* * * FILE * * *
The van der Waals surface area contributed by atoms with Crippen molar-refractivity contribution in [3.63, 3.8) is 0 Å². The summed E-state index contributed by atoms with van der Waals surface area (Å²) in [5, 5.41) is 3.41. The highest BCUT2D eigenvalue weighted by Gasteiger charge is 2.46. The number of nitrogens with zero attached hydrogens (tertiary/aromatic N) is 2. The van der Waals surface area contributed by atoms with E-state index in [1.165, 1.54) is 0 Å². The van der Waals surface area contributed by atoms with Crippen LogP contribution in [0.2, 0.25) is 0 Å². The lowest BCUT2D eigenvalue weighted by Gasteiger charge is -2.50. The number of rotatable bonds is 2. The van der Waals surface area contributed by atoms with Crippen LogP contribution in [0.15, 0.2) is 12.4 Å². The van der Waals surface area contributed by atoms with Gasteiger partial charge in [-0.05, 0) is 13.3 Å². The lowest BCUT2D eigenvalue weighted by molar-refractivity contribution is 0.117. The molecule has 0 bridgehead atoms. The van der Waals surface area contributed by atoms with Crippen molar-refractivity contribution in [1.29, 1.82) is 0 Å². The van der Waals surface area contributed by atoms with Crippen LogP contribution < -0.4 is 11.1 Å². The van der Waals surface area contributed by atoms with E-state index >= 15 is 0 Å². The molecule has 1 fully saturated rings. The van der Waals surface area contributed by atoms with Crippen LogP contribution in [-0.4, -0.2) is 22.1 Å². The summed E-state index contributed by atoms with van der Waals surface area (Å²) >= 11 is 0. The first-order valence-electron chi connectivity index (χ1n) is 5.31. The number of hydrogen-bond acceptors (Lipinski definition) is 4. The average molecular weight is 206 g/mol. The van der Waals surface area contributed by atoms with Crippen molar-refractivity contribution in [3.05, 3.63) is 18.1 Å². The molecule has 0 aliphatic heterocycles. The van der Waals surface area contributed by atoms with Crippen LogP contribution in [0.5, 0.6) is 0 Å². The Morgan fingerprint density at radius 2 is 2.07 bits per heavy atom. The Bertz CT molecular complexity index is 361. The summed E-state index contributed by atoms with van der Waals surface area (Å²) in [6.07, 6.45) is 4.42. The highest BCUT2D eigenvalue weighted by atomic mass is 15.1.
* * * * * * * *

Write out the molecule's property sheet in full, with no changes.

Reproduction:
The van der Waals surface area contributed by atoms with Crippen molar-refractivity contribution in [3.63, 3.8) is 0 Å². The summed E-state index contributed by atoms with van der Waals surface area (Å²) in [5, 5.41) is 3.41. The highest BCUT2D eigenvalue weighted by Gasteiger charge is 2.46. The number of nitrogens with zero attached hydrogens (tertiary/aromatic N) is 2. The van der Waals surface area contributed by atoms with E-state index in [1.165, 1.54) is 0 Å². The van der Waals surface area contributed by atoms with Crippen LogP contribution in [0.2, 0.25) is 0 Å². The lowest BCUT2D eigenvalue weighted by Gasteiger charge is -2.50. The number of rotatable bonds is 2. The van der Waals surface area contributed by atoms with Crippen LogP contribution in [0.15, 0.2) is 12.4 Å². The van der Waals surface area contributed by atoms with Gasteiger partial charge in [-0.05, 0) is 13.3 Å². The lowest BCUT2D eigenvalue weighted by molar-refractivity contribution is 0.117. The molecule has 0 bridgehead atoms. The van der Waals surface area contributed by atoms with Crippen molar-refractivity contribution in [1.29, 1.82) is 0 Å². The van der Waals surface area contributed by atoms with Crippen LogP contribution < -0.4 is 11.1 Å². The van der Waals surface area contributed by atoms with E-state index >= 15 is 0 Å². The molecule has 1 fully saturated rings. The van der Waals surface area contributed by atoms with Crippen LogP contribution in [-0.4, -0.2) is 22.1 Å². The summed E-state index contributed by atoms with van der Waals surface area (Å²) >= 11 is 0. The first-order valence-electron chi connectivity index (χ1n) is 5.31. The number of hydrogen-bond acceptors (Lipinski definition) is 4. The average molecular weight is 206 g/mol. The van der Waals surface area contributed by atoms with Crippen molar-refractivity contribution in [3.05, 3.63) is 18.1 Å². The molecule has 0 aliphatic heterocycles. The van der Waals surface area contributed by atoms with Crippen LogP contribution in [0.5, 0.6) is 0 Å². The Morgan fingerprint density at radius 2 is 2.07 bits per heavy atom. The Bertz CT molecular complexity index is 361. The summed E-state index contributed by atoms with van der Waals surface area (Å²) in [6.07, 6.45) is 4.42. The highest BCUT2D eigenvalue weighted by atomic mass is 15.1.